Now this is highly subjective, but my first guess (knowing nothing about the job, assuming it's not small and not geared towards either side by e.g. performance requirements), I'd predict that implementation on Zynq would take me 3..10x less effort than using HDL only. This may be even worse when requirements change mid-project (again, this is highly subjective but you have considerably more freedom in C to keep things "simple and stupid", use floats where it's not critical,  direct access to debug UART, ...).

On the other hand, Zynq is a very complex platform and someone needs to act as architect - it may well be that the "someone good in verilog" will get it right first time in a HDL-only design but need architectural iterations on Zynq because the first design round was mainly for learning. Take your pick.

Most likely, Zynq is the best choice if you plan medium-/long term, and the (low-volume!) pricing seems quite attractive compared to Artix.

 

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... some numbers. Yes, apples are not oranges , this is about orders-of-magnitude, not at all a scientific analysis and maybe slightly biased.

Take the Zynq 7010. It has 17600 LUTs. Let's count each as 64 bits => 1.1 MBit for the logic functions of my application (if you like, add 2.1 MBit BRAM => 3.2 MBit).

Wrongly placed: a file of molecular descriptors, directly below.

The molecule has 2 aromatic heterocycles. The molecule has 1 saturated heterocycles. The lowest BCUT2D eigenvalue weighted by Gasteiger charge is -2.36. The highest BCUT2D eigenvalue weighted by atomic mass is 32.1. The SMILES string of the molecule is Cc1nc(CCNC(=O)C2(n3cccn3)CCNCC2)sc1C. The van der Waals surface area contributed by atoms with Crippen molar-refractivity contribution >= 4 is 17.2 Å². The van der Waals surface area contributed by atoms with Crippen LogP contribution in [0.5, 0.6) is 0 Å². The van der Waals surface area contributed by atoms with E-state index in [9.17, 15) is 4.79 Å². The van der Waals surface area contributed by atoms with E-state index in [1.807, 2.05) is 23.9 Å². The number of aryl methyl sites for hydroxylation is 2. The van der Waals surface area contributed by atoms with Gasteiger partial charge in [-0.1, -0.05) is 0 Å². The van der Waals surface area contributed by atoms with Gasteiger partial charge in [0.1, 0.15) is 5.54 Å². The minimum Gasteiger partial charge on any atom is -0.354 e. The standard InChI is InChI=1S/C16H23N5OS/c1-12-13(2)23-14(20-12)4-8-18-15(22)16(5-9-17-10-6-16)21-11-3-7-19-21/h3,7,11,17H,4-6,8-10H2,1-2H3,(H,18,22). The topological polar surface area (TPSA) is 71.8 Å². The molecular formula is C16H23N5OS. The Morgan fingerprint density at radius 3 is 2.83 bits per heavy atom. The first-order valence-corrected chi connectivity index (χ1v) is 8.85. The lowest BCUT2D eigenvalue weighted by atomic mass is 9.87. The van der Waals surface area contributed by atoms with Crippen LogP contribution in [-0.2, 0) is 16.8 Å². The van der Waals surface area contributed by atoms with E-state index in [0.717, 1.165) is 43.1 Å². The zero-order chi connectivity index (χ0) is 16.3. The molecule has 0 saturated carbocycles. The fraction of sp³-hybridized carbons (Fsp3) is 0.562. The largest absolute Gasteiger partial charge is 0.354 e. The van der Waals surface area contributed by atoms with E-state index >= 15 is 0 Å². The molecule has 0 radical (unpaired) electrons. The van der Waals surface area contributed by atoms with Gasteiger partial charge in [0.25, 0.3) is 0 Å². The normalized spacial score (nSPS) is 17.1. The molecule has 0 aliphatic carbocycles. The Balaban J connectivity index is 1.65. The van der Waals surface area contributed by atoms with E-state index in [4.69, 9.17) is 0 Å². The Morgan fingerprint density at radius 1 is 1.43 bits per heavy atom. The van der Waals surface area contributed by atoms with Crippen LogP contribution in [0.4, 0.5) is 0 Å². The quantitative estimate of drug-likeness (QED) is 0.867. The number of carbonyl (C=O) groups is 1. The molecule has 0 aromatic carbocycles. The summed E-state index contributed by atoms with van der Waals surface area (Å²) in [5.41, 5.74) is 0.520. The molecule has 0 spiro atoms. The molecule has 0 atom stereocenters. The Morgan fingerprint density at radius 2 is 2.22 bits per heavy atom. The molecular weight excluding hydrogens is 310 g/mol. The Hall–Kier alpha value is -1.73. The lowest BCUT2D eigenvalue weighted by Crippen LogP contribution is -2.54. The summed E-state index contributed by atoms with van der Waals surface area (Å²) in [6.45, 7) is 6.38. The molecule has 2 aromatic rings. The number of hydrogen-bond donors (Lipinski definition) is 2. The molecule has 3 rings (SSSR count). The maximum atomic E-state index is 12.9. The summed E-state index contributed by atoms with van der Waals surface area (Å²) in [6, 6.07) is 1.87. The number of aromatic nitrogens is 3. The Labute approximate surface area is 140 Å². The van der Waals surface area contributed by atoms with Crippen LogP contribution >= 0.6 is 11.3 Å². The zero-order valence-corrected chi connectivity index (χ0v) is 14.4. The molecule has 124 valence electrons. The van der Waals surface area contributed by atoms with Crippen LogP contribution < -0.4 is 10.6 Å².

Now the ARM processor: While it's probably only a small add-on in terms of silicon area / cost (compare with the equivalent Artix - it's even cheaper - weird world...) it includes
256 kB on-chip memory
512 kB on-chip L2 cache
which is 6.1 MBit

So we've got already several times the amount of "on-chip floorspace" for the application logic and it'll probably run faster than FPGA logic as it's ASIC technology not reprogrammable logic, typically clocks at 666 MHz (-1) where a non-tuned-/pipelined design on the PL side will probably end up between 100 and 200 MHz.

Needless to say, offloading application logic to DRAM or FLASH is trivial where a RTL-only implementation hits the end of the road, somewhat stretchable by buying a bigger chip, maybe partial reconfiguration or biting the bullet and adding a softcore CPU which will be so pathetically slow that the ARM will hop circles around it on one leg. Right, I forgot, the above-mentioned 7010 actually has two of them :)

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22 hours ago, Arjun said:

Hello everyone, from long time i was thinking and searching about why we need processor and fpga on a single chip, why we need HW/SW co design, but i am not getting any satisfactory answers.

There is no satisfactory answer because there is no we, and there is no one type of problem to solve. As @xc6lx45has pointed out, in a way, field programmable devices can't compete with non-programmable device in certain areas. Processors, even multi-core ones, have there own limitations and certainly don't come with an infinite variety of external interfaces supporting every possible application. So,  typically a product solution is a combination of processor and programmable logic for connecting that processor to the real world. Sometimes programmable logic isn't needed al all. Sometimes a processor isn't needed. Most often a combination is the best choice; and in that case one device with a hard logic processor, like the ARM, make good sense. Occasionally, the case for implementing a soft-processor in logic is compelling, if done correctly, and you can choose your own software development tools.